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Hold 'em Poker Paperback – 21 Feb 1998

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Product details

  • Paperback: 113 pages
  • Publisher: Two Plus Two; 1997 Ed edition (21 Feb. 1998)
  • Language: English
  • ISBN-10: 9781880685082
  • ISBN-13: 978-1880685082
  • ASIN: 1880685086
  • Product Dimensions: 21.5 x 14 x 0.9 cm
  • Average Customer Review: 3.8 out of 5 stars  See all reviews (25 customer reviews)
  • Amazon Bestsellers Rank: 342,341 in Books (See Top 100 in Books)

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Product Description

From the Publisher

Must reading for anyone planning to play hold 'em.
Hold 'em Poker by David Sklansky is must reading for anyone planning to play in Nevada, California, or any place else where hold 'em is offered including a home game. This was the first definitive work on hold 'em poker and was originally published in 1976. Yet, it is still one of the best-selling poker books available, and in 1997 was expanded and updated to account for today's modern double blind structure.

The text is designed for someone relatively new to the game, but it still contains much sophisticated material which all players should find beneficial. It is probably best known for the Sklansky Hand Rankings, which made the game much simpler to quantify and understand. Some of the topics include how Texas hold 'em is played, the importance of position, the first two cards, the key "flops," strategy before the flop, semibluffing, the free card, slowplaying, check raising, head-up on fifth street, and how to read hands. Not only was this text, which is Sklansky's first work, a major contribution to the explosive growth of this game, it is also a book that should be read by all serious players. (110 pages, plus the original publisher's foreword; ISBN #1-880685-08-6...$19.95)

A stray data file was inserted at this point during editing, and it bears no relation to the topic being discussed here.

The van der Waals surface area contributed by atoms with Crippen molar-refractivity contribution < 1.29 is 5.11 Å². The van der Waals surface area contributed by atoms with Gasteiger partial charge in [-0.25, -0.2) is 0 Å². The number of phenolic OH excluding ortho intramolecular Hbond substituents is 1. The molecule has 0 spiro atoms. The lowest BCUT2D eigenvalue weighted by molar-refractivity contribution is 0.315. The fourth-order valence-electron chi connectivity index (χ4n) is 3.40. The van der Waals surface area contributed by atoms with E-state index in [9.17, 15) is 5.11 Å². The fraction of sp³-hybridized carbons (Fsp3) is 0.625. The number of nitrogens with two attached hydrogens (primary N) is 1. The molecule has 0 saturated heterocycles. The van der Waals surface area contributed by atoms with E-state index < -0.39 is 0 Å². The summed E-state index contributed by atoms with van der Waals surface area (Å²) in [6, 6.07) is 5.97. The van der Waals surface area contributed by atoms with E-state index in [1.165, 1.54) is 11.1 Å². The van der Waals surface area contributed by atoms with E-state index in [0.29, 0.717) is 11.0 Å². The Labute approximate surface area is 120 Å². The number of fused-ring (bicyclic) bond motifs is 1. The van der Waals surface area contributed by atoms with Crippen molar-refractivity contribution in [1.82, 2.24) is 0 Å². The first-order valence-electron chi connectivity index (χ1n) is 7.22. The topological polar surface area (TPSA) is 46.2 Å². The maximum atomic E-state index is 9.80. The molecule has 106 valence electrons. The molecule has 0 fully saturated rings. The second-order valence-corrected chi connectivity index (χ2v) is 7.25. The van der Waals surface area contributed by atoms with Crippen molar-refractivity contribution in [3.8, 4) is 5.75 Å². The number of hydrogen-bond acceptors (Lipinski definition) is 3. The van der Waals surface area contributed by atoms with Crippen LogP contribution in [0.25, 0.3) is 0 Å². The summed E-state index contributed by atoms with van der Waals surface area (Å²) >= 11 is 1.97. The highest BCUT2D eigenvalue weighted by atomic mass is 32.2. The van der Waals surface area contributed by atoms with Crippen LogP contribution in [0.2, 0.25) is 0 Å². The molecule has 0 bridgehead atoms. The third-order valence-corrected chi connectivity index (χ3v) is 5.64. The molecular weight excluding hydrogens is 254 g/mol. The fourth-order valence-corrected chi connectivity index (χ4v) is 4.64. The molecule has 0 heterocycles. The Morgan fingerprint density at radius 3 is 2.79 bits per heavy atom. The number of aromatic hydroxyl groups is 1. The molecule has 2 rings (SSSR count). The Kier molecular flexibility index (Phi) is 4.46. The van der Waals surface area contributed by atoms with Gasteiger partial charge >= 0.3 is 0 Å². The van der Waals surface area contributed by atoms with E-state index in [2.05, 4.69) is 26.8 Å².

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Customer Reviews

3.8 out of 5 stars

Most Helpful Customer Reviews

11 of 11 people found the following review helpful By Patrick Sertaine on 24 May 2005
Format: Paperback
This is more or less considered the 'bible' for texas hold'em players, and for good reason: Sklansky and Malmuth are recognized as the leading authorities on poker strategy. While HPFAP is a difficult read, nearly every single aspect of proper hold'em strategy is covered in excruciating detail. While I would suggest picking up less complex books to start out with (look for Lee Jones'), this is a must read for all serious hold'em players.